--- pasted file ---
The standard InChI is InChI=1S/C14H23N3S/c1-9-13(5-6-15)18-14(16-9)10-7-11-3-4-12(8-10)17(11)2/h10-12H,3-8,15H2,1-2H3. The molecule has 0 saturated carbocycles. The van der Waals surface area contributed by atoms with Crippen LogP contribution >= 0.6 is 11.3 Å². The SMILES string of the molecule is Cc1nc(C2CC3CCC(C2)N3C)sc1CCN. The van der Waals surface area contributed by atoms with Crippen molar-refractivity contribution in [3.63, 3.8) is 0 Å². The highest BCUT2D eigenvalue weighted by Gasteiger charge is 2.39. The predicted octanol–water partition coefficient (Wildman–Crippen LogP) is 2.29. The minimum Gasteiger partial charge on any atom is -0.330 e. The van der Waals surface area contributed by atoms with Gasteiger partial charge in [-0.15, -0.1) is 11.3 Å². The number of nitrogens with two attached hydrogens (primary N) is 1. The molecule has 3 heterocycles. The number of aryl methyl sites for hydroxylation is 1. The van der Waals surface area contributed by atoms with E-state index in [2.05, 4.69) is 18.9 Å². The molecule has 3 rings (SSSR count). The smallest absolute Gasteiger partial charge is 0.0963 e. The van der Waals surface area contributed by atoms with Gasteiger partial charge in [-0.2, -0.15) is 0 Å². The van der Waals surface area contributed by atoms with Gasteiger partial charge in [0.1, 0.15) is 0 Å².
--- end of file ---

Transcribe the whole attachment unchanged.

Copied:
The standard InChI is InChI=1S/C14H23N3S/c1-9-13(5-6-15)18-14(16-9)10-7-11-3-4-12(8-10)17(11)2/h10-12H,3-8,15H2,1-2H3. The molecule has 0 saturated carbocycles. The van der Waals surface area contributed by atoms with Crippen LogP contribution >= 0.6 is 11.3 Å². The SMILES string of the molecule is Cc1nc(C2CC3CCC(C2)N3C)sc1CCN. The van der Waals surface area contributed by atoms with Crippen molar-refractivity contribution in [3.63, 3.8) is 0 Å². The highest BCUT2D eigenvalue weighted by Gasteiger charge is 2.39. The predicted octanol–water partition coefficient (Wildman–Crippen LogP) is 2.29. The minimum Gasteiger partial charge on any atom is -0.330 e. The van der Waals surface area contributed by atoms with Gasteiger partial charge in [-0.15, -0.1) is 11.3 Å². The number of nitrogens with two attached hydrogens (primary N) is 1. The molecule has 3 heterocycles. The number of aryl methyl sites for hydroxylation is 1. The van der Waals surface area contributed by atoms with E-state index in [2.05, 4.69) is 18.9 Å². The molecule has 3 rings (SSSR count). The smallest absolute Gasteiger partial charge is 0.0963 e. The van der Waals surface area contributed by atoms with Gasteiger partial charge in [-0.2, -0.15) is 0 Å². The van der Waals surface area contributed by atoms with Gasteiger partial charge in [0.1, 0.15) is 0 Å².